Lord Wharncliffe

said, that still he considered that a Commission would be better than a Committee. His noble Friend had proposed to take the words of his (Lord Wharncliffe's) Motion, but how did that Motion run on?—"And also on the rules and discipline therein." This was not mentioned in his noble Friend's Motion; yet it was most important. Now, it was manifest, that men who saw and examined into these prisons would be better fitted to form an opinion on them than their Lordships, who merely examined evidence on the subject, and who sent for the gaolers to tell them what was the discipline existing in their prisons. The Motion then went on—"Whether sentences could properly and effectually be put into execution, and whether any and what alterations appeared necessary in the government of such gaols and houses of correction, or in their construction, in order to ensure uniformity of punishment throughout the whole." These were all matters better capable of being examined into by a Commission than before a Committee; and if his noble Friend pressed his Motion, he should oppose it.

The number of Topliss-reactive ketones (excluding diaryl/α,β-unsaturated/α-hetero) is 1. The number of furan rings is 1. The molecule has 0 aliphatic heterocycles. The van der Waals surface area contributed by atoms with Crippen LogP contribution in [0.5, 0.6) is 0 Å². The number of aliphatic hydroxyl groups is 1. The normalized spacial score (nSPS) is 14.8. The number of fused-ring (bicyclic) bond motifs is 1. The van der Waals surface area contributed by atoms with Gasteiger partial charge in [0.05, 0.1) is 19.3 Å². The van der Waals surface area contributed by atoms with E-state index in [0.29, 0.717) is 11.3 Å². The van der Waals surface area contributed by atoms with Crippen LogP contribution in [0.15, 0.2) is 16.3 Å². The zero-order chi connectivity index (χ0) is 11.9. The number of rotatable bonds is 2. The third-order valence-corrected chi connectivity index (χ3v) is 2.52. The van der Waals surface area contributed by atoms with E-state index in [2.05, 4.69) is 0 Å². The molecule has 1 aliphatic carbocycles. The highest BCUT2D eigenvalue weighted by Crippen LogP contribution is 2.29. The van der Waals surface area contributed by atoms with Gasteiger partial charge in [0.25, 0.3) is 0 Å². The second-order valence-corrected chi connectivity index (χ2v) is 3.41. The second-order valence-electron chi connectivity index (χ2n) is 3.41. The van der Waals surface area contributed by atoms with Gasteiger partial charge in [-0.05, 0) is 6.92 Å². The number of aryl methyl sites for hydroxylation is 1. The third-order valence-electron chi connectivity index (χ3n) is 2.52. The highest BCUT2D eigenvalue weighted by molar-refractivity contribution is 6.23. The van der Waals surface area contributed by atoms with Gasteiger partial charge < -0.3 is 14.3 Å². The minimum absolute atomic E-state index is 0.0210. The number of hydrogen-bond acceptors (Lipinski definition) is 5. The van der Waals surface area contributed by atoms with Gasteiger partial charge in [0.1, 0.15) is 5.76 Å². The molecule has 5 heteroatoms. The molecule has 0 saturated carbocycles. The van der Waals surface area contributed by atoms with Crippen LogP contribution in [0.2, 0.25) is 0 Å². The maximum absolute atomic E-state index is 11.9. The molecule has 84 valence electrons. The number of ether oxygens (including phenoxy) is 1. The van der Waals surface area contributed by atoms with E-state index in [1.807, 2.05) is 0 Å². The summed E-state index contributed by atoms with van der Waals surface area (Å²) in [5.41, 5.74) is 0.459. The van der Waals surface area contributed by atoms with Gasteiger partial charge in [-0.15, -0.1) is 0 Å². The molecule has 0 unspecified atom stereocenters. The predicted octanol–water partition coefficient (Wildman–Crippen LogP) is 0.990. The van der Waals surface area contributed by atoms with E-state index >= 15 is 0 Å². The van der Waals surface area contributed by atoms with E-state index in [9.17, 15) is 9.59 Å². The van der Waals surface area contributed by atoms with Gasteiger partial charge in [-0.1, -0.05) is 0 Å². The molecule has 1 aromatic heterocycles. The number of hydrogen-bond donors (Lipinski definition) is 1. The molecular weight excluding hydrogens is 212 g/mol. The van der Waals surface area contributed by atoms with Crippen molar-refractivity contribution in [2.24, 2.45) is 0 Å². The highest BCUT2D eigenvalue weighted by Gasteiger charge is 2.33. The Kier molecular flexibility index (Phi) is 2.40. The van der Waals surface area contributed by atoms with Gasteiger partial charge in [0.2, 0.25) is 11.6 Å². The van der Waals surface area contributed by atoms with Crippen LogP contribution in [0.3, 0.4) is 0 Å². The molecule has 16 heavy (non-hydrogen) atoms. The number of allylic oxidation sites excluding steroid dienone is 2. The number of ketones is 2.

The Marquess of Salisbury

said, that if the Government appointed a Commission, he hoped it would be with powers sufficient to sift the matter to the bottom. He was understood to say, that he was in favour of a Committee, but hoped that his noble Friend would postpone his Motion for a few days, to see what the Government intended to do.

The Duke of Buckingham

thought that all points as to the effect of prison discipline and also a knowledge of what the law really was on that subject, were matters that ought to be ascertained; and he thought that they could not be ascertained better than in a Committee. The clerks of the peace might be called before their Lordships, and full information obtained on this subject, so far as this country was concerned. He did not object to a Commission, and he should like to see what the Government would do; but if his noble Friend pressed the Motion, he should certainly vote in its favour.

The Marquess of Lansdowne